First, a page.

1911 Encyclopædia Britannica/Erroll, Francis Hay, 9th Earl of
ERROLL (or Errol), FRANCIS HAY, 9th Earl of (d. 1631), Scottish nobleman, was the son of Andrew, 8th earl, and of Lady Jean Hay, daughter of William, 6th earl. The date of his birth is unrecorded, but he succeeded to the earldom (cr. 1453) in 1585, was early converted to Roman Catholicism, and as the associate of Huntly joined in the Spanish conspiracies against the throne of Elizabeth. A letter written by him, declaring his allegiance to the king of Spain, having been intercepted and sent by Elizabeth to James in February 1589, he was declared a rebel by the council. He engaged with Huntly and Crawford in a rebellion in the north of Scotland, but their forces surrendered at Aberdeen on the arrival of the king in April; and in July Erroll gave himself up to James, who leniently refrained from exacting any penalty. In September of the same year he entered into a personal bond with Huntly for mutual assistance; and in 1590 displeased the king by marrying, in spite of his prohibition, Lady Elizabeth Douglas, daughter of the earl of Morton. He was imprisoned on suspicion of complicity in the attempt made by Gray and Bothwell to surprise the king at Falkland in June 1592; and though he obtained his release, he was again proclaimed a rebel on account of the discovery of his signature to two of the “Spanish Blanks,” unwritten sheets subscribed with the names of the chief conspirators in a plot for a Spanish invasion of Scotland, to be filled up later with the terms of the projected treaty. After a failure to apprehend him in March 1593, Erroll and his companions were sentenced to abjure Romanism or leave the kingdom; and on their non-compliance were in 1594 declared traitors. On the 3rd of October they defeated at Glenlivet a force sent against them under Argyll; though Erroll himself was severely wounded, and Slains Castle, his seat, razed to the ground. The rebel lords left Scotland in 1595, and Erroll, on report of his further conspiracies abroad, was arrested by the states of Zealand, but was afterwards allowed to escape. He returned to Scotland secretly in 1596, and on the 20th of June 1597 abjured Romanism and made his peace with the Kirk. He enjoyed the favour of the king, and in 1602 was appointed a commissioner to negotiate the union with England. His relations with the Kirk, however, were not so amicable. The reality of his conversion was disputed, and on the 21st of May 1608 he was confined to the city of Perth “for the better resolution of his doubts,” being subsequently declared an obstinate “papist,” excommunicated, deprived of his estate, and imprisoned at Dumbarton; and after some further vacillation was finally released in May 1611. Lord Erroll died on the 16th of July 1631, and was buried in the church of Slains. He married (1) Anne, daughter of John, 4th earl of Atholl; (2) Margaret, daughter of the regent Murray; and (3) Elizabeth, daughter of William, 6th earl of Morton. By his third wife he had several children, of whom his eldest son, William, succeeded him. The dispute which began in his lifetime concerning the hereditary office of lord high constable between the families of Erroll and of the Earl Marischal was settled finally in favour of the former; thus establishing the precedence enjoyed by the earls of Erroll next after the royal family over all other subjects in Scotland.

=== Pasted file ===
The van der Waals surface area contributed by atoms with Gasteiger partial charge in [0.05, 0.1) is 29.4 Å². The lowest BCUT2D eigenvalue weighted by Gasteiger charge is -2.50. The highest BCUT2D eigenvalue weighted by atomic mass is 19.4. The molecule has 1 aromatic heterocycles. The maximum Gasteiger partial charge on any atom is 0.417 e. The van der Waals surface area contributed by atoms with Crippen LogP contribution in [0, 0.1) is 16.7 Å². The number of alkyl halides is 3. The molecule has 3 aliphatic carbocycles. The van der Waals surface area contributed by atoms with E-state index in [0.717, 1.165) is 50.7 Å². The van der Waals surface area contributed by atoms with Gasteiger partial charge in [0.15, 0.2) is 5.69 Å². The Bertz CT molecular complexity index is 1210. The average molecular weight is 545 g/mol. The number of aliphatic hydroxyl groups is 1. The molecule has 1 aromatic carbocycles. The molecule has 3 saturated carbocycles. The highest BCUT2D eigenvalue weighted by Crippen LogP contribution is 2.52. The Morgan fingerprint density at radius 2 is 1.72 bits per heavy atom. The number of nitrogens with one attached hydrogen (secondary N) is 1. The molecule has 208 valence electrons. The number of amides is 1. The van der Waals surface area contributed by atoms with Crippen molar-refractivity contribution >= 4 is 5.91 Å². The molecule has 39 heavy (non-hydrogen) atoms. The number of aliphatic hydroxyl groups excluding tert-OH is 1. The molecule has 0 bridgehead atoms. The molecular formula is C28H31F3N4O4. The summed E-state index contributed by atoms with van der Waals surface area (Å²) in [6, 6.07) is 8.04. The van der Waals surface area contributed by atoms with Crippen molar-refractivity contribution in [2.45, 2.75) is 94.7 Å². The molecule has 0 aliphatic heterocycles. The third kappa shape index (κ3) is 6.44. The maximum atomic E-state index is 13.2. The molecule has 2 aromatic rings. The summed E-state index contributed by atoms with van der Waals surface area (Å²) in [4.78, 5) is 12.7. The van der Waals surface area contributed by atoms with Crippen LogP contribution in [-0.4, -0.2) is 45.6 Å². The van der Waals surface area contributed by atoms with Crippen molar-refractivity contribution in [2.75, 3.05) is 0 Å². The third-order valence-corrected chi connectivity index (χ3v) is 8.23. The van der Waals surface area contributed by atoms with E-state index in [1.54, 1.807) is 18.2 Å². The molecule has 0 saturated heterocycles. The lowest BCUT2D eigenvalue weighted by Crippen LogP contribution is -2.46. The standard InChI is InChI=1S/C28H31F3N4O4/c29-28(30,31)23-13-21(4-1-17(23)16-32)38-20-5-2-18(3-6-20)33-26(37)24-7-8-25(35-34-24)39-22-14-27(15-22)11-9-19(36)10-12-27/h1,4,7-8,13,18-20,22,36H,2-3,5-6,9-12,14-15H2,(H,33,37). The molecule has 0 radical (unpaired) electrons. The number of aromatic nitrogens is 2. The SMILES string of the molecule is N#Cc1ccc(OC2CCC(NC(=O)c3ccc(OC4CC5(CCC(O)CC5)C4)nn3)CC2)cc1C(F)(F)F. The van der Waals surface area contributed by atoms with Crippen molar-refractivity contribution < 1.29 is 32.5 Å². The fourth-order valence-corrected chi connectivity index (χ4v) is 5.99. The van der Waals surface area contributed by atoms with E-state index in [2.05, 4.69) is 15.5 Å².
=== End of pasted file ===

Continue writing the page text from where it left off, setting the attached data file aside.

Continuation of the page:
See The Erroll Papers (Spalding Club Miscellany, vol. ii. 211); Andrew Lang, Hist. of Scotland, vol. ii.; Hist. MSS. Comm. MSS. of Earl of Mar and Kellie; D. Calderwood’s Hist. of the Church of Scotland; John Spalding’s Memorials (Spalding Club, 1850); Collected Essays of T. G. Law, ed. by P. H. Brown (1904); Treason and Plot, by M. A. S. Hume (1901).